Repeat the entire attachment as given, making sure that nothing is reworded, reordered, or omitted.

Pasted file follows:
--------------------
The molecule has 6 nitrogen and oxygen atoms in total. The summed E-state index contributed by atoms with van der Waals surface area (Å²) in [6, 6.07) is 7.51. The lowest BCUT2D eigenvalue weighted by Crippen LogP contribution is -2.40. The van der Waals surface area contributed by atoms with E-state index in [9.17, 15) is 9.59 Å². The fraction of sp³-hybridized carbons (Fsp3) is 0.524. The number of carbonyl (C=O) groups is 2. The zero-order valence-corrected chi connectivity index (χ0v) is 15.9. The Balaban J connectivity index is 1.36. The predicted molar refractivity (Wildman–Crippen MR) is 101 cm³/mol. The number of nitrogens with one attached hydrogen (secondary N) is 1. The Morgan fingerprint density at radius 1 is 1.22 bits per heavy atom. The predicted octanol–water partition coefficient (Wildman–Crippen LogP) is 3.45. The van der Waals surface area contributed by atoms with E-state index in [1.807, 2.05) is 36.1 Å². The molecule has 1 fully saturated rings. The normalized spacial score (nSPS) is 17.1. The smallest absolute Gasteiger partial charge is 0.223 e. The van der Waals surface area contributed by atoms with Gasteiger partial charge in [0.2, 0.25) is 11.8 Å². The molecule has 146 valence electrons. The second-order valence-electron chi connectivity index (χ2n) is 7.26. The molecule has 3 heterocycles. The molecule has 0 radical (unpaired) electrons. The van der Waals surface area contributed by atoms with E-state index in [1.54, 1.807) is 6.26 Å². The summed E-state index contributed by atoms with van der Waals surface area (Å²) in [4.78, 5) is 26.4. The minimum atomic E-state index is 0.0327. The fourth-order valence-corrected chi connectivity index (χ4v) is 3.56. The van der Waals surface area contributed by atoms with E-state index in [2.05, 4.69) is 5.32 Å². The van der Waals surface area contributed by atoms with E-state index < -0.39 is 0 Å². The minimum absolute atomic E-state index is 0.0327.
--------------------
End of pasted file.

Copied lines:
The molecule has 6 nitrogen and oxygen atoms in total. The summed E-state index contributed by atoms with van der Waals surface area (Å²) in [6, 6.07) is 7.51. The lowest BCUT2D eigenvalue weighted by Crippen LogP contribution is -2.40. The van der Waals surface area contributed by atoms with E-state index in [9.17, 15) is 9.59 Å². The fraction of sp³-hybridized carbons (Fsp3) is 0.524. The number of carbonyl (C=O) groups is 2. The zero-order valence-corrected chi connectivity index (χ0v) is 15.9. The Balaban J connectivity index is 1.36. The predicted molar refractivity (Wildman–Crippen MR) is 101 cm³/mol. The number of nitrogens with one attached hydrogen (secondary N) is 1. The Morgan fingerprint density at radius 1 is 1.22 bits per heavy atom. The predicted octanol–water partition coefficient (Wildman–Crippen LogP) is 3.45. The van der Waals surface area contributed by atoms with E-state index in [1.807, 2.05) is 36.1 Å². The molecule has 1 fully saturated rings. The normalized spacial score (nSPS) is 17.1. The smallest absolute Gasteiger partial charge is 0.223 e. The van der Waals surface area contributed by atoms with Gasteiger partial charge in [0.2, 0.25) is 11.8 Å². The molecule has 146 valence electrons. The second-order valence-electron chi connectivity index (χ2n) is 7.26. The molecule has 3 heterocycles. The molecule has 0 radical (unpaired) electrons. The van der Waals surface area contributed by atoms with E-state index in [1.54, 1.807) is 6.26 Å². The summed E-state index contributed by atoms with van der Waals surface area (Å²) in [4.78, 5) is 26.4. The minimum atomic E-state index is 0.0327. The fourth-order valence-corrected chi connectivity index (χ4v) is 3.56. The van der Waals surface area contributed by atoms with E-state index in [2.05, 4.69) is 5.32 Å². The van der Waals surface area contributed by atoms with E-state index < -0.39 is 0 Å². The minimum absolute atomic E-state index is 0.0327.